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Gordon Brown and John Smith fury at Tony Blair magazine cover: 'For f*** sake'

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Tony Blair: Hunter recalls Smith’s reaction to 1992 magazine cover

‘Blair & Brown: The New Labour Revolution’ charts the meteoric rise and difficult legacy left by New Labour under the leadership of Mr Blair and Mr Brown. The show’s first episode, sees the two men as young MPs with burgeoning reputations, who were determined to modernise Labour after the party suffered years of terrible election failure. After Neil Kinnock resigned as Labour leader following the party’s narrow loss in the 1992 general election to Tory leader John Major, Mr Smith was elected his successor in July 1992. 

Mr Smith’s generally cautious approach to reforming the Labour party, which was dubbed pejoratively as “one more heave”, sought to win the 1997 general election by avoiding controversy and capitalising on the unpopularity of the Conservatives.

This frustrated modernisers like Mr Blair who wanted a more proactive opposition party.

In the BBC documentary it is revealed that Mr Blair caused uproar within the Labour party leadership after he was featured on the cover of the Sunday Times Magazine with the headline “The Leader Labour Missed”.

Tony Blair’s research assistant Anji Hunter said: “Just after John Smith had been elected as the leader of the Labour party the Sunday Times, a magazine, [had on its] front page cover ‒ ‘The Leader Labour Missed’. 

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Gordon

Gordon Brown and John Smith were furious at Tony Blair after his magazine cover (Image: BBC)

Anji

Tony Blair’s research assistant Anji Hunter recalled John Smith’s people’s anger (Image: BBC)

“I can remember it because I can remember John Smith’s people ringing me up saying ‘for f**** sake’.

“And Gordon, Gordon’s people were not very pleased by that.”

Mr Blair was upset that his friend and political ally, Mr Brown had not stood for the Labour leadership election in 1992 due to his close loyalty to Mr Smith.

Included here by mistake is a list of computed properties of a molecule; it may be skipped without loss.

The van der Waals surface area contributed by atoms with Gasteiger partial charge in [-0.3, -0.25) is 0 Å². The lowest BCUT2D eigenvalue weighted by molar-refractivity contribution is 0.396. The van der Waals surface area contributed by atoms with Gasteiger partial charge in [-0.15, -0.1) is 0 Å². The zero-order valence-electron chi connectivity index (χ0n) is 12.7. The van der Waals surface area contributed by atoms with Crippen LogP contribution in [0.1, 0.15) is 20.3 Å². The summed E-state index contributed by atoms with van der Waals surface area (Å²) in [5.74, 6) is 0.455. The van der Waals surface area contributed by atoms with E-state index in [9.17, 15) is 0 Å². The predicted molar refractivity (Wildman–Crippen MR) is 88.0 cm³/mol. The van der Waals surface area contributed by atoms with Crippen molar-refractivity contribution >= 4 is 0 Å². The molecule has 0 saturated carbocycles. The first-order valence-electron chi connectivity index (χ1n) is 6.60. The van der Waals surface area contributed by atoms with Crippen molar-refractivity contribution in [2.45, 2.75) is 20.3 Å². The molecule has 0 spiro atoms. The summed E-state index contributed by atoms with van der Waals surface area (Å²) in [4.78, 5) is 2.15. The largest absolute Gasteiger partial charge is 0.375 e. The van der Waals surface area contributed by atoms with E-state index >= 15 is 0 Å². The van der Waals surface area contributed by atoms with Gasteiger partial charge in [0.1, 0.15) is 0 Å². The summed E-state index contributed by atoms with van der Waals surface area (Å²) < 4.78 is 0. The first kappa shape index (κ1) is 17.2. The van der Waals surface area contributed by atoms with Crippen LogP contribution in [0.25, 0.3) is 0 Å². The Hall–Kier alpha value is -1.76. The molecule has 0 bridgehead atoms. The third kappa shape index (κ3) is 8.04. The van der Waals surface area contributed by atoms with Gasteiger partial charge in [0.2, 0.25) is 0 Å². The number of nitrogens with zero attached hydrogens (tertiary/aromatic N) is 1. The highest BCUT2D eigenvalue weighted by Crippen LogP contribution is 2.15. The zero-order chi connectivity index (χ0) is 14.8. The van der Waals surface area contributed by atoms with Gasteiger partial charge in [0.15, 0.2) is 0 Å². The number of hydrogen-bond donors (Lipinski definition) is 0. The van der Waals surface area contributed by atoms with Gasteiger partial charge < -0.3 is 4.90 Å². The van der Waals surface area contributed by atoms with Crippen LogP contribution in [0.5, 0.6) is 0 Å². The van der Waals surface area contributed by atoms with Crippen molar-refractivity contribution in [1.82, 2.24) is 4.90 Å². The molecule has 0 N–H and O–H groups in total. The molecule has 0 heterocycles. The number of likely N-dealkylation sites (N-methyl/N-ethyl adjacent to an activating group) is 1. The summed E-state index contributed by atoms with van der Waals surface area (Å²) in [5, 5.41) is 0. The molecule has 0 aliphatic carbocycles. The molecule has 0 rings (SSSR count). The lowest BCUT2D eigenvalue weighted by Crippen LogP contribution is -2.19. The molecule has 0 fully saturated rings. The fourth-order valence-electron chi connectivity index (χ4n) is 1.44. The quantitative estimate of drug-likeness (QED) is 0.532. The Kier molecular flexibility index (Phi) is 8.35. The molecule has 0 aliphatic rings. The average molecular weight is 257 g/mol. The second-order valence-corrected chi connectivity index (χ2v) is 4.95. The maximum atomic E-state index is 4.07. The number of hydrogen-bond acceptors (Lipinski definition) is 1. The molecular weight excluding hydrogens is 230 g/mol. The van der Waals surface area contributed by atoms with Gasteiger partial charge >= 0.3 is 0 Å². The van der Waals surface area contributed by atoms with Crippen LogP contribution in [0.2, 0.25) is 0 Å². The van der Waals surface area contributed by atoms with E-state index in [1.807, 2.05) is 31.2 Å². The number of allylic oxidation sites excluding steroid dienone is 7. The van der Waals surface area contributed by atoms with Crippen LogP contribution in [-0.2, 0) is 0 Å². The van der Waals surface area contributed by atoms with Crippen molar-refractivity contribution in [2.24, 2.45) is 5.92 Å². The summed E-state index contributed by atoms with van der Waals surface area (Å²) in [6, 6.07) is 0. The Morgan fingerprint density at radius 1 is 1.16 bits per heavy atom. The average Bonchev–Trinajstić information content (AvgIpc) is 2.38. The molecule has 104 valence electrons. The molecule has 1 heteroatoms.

It spurred him on to make moves to become the party’s leader and rebelliously “articulate a case” for an electable Labour party.

John Smith

John Smith died of a heart attack in 1994 (Image: Getty)

In the documentary Tony Blair said: “It’s not that my respect for Gordon was diminished at all.

“But I started, I guess, to feel that the change that we needed was change I understood very clearly and I just thought ‘somebody’s got to go out and articulate that case.”

Former Labour spin-doctor Peter Mandelson added: “It had a profound effect on Tony ‒ he thought that if Gordon wasn’t up for running because he had previously made a commitment to John Smith perhaps he never would.

“And I think at that moment the scenery shifted in Tony’s head.”

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Peter Mandelson

Peter Mandelson revealed Gordon Brown’s “immense hurt” after standing down from leadership race (Image: BBC)

Mr Blair, who had garnered huge popular support, would go on to win the 1994 Labour leadership election after the sudden death of Mr Smith from a heart attack on May 12.

He convinced his friend Mr Brown, who had been a rising star of the party, to stand down from the leadership race and support his claim as leader in the interest of “party unity”. 

Three years later, Mr Blair won the general election by a landslide 179 seat majority, having presented bold policies and constitutional change.

On Mr Brown stepping down from the leadership in support for his friend, Mr Mandelson said: “What Gordon had gone through was immense hurt. 

Blair and Brown

Mr Blair struck a deal with Mr Brown over the Labour leadership (Image: Getty)

“At first he had been disbelieving but then almost inconsolable and he didn’t know who to rely on. 

“He didn’t know who his true friends were.”

There has long been speculation that Mr Brown and Mr Blair struck a deal over the Labour leadership, which was confirmed in the documentary. 

Mr Brown agreed not to stand in the forthcoming leadership race and in return, if Blair was appointed Prime Minister, he would remain in the job for two terms before resigning in his ally’s favour.

Despite having given a “personal assurance” to Mr Brown, Mr Blair famously ran for a third term before resigning in 2007 amid low approval ratings and backlash faced by the Iraq war.

Mr Brown said: “Well it was simple and it was straightforward and I’m surprised it’s misunderstood. 

“Basically it was that he would be leader and serve to the end, or near to the end of a second term, so he had 10 years if we could win government and I would be in charge of economic policy and get on with it.”

Mr Brown inherited the role of Prime Minister from Mr Blair in 2007 before losing the 2010 election.



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